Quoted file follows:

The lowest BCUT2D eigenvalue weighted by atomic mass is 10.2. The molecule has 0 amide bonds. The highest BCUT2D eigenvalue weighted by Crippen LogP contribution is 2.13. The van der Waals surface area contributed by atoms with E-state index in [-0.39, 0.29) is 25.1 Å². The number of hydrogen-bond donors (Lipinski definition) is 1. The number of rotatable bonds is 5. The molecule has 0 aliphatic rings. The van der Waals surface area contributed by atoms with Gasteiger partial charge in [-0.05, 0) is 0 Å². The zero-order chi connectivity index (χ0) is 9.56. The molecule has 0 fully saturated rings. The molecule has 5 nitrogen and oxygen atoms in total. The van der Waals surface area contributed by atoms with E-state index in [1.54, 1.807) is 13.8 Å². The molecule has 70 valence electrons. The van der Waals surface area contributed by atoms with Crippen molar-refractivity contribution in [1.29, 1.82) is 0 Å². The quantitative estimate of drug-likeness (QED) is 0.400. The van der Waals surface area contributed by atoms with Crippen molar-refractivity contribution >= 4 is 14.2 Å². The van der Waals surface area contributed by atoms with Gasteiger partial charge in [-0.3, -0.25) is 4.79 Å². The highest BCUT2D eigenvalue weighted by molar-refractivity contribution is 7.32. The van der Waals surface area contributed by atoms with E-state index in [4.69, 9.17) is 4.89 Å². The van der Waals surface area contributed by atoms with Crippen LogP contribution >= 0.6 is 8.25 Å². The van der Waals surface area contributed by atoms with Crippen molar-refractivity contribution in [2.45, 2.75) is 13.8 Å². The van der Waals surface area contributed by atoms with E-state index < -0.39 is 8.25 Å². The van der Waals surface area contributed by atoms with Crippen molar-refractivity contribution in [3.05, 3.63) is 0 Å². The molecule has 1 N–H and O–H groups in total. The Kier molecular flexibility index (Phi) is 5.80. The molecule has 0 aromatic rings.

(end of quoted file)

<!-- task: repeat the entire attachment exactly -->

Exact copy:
The lowest BCUT2D eigenvalue weighted by atomic mass is 10.2. The molecule has 0 amide bonds. The highest BCUT2D eigenvalue weighted by Crippen LogP contribution is 2.13. The van der Waals surface area contributed by atoms with E-state index in [-0.39, 0.29) is 25.1 Å². The number of hydrogen-bond donors (Lipinski definition) is 1. The number of rotatable bonds is 5. The molecule has 0 aliphatic rings. The van der Waals surface area contributed by atoms with Gasteiger partial charge in [-0.05, 0) is 0 Å². The zero-order chi connectivity index (χ0) is 9.56. The molecule has 0 fully saturated rings. The molecule has 5 nitrogen and oxygen atoms in total. The van der Waals surface area contributed by atoms with E-state index in [1.54, 1.807) is 13.8 Å². The molecule has 70 valence electrons. The van der Waals surface area contributed by atoms with Crippen molar-refractivity contribution in [1.29, 1.82) is 0 Å². The quantitative estimate of drug-likeness (QED) is 0.400. The van der Waals surface area contributed by atoms with Crippen molar-refractivity contribution >= 4 is 14.2 Å². The van der Waals surface area contributed by atoms with Gasteiger partial charge in [-0.3, -0.25) is 4.79 Å². The highest BCUT2D eigenvalue weighted by molar-refractivity contribution is 7.32. The van der Waals surface area contributed by atoms with E-state index in [4.69, 9.17) is 4.89 Å². The van der Waals surface area contributed by atoms with Crippen LogP contribution >= 0.6 is 8.25 Å². The van der Waals surface area contributed by atoms with Crippen molar-refractivity contribution in [2.45, 2.75) is 13.8 Å². The van der Waals surface area contributed by atoms with E-state index < -0.39 is 8.25 Å². The van der Waals surface area contributed by atoms with Crippen molar-refractivity contribution in [3.05, 3.63) is 0 Å². The molecule has 1 N–H and O–H groups in total. The Kier molecular flexibility index (Phi) is 5.80. The molecule has 0 aromatic rings.